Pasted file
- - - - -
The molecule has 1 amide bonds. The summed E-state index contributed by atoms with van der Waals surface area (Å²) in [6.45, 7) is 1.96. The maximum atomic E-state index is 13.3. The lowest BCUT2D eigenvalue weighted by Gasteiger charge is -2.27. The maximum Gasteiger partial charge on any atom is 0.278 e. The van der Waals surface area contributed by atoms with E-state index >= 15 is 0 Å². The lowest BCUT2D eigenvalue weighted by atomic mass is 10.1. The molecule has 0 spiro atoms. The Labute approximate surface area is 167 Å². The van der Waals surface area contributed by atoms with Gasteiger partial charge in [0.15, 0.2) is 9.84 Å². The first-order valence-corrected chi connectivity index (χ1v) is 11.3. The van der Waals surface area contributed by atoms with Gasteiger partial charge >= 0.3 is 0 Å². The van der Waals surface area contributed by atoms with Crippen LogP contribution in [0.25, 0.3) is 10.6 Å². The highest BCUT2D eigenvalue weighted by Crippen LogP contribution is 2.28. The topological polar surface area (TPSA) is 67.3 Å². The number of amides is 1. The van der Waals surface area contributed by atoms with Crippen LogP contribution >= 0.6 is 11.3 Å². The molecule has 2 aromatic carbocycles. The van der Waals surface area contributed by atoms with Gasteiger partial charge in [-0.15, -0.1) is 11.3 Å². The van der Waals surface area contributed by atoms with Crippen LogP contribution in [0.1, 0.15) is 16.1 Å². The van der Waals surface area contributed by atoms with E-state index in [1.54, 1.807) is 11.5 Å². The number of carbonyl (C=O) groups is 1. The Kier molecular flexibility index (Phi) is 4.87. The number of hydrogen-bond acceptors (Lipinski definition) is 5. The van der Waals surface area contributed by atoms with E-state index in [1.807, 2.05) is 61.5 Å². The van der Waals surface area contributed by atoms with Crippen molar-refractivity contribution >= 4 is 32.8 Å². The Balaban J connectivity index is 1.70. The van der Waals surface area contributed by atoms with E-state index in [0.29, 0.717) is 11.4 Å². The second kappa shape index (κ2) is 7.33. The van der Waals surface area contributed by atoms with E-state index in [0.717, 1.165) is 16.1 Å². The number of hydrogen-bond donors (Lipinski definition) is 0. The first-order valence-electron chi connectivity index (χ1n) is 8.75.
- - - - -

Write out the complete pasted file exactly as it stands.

The molecule has 1 amide bonds. The summed E-state index contributed by atoms with van der Waals surface area (Å²) in [6.45, 7) is 1.96. The maximum atomic E-state index is 13.3. The lowest BCUT2D eigenvalue weighted by Gasteiger charge is -2.27. The maximum Gasteiger partial charge on any atom is 0.278 e. The van der Waals surface area contributed by atoms with E-state index >= 15 is 0 Å². The lowest BCUT2D eigenvalue weighted by atomic mass is 10.1. The molecule has 0 spiro atoms. The Labute approximate surface area is 167 Å². The van der Waals surface area contributed by atoms with Gasteiger partial charge in [0.15, 0.2) is 9.84 Å². The first-order valence-corrected chi connectivity index (χ1v) is 11.3. The van der Waals surface area contributed by atoms with Gasteiger partial charge >= 0.3 is 0 Å². The van der Waals surface area contributed by atoms with Crippen LogP contribution in [0.25, 0.3) is 10.6 Å². The highest BCUT2D eigenvalue weighted by Crippen LogP contribution is 2.28. The topological polar surface area (TPSA) is 67.3 Å². The number of amides is 1. The van der Waals surface area contributed by atoms with Crippen LogP contribution >= 0.6 is 11.3 Å². The molecule has 2 aromatic carbocycles. The van der Waals surface area contributed by atoms with Gasteiger partial charge in [-0.15, -0.1) is 11.3 Å². The van der Waals surface area contributed by atoms with Crippen LogP contribution in [0.1, 0.15) is 16.1 Å². The van der Waals surface area contributed by atoms with E-state index in [1.54, 1.807) is 11.5 Å². The number of carbonyl (C=O) groups is 1. The Kier molecular flexibility index (Phi) is 4.87. The number of hydrogen-bond acceptors (Lipinski definition) is 5. The van der Waals surface area contributed by atoms with E-state index in [1.807, 2.05) is 61.5 Å². The van der Waals surface area contributed by atoms with Crippen molar-refractivity contribution >= 4 is 32.8 Å². The Balaban J connectivity index is 1.70. The van der Waals surface area contributed by atoms with E-state index in [0.29, 0.717) is 11.4 Å². The second kappa shape index (κ2) is 7.33. The van der Waals surface area contributed by atoms with E-state index in [0.717, 1.165) is 16.1 Å². The number of hydrogen-bond donors (Lipinski definition) is 0. The first-order valence-electron chi connectivity index (χ1n) is 8.75.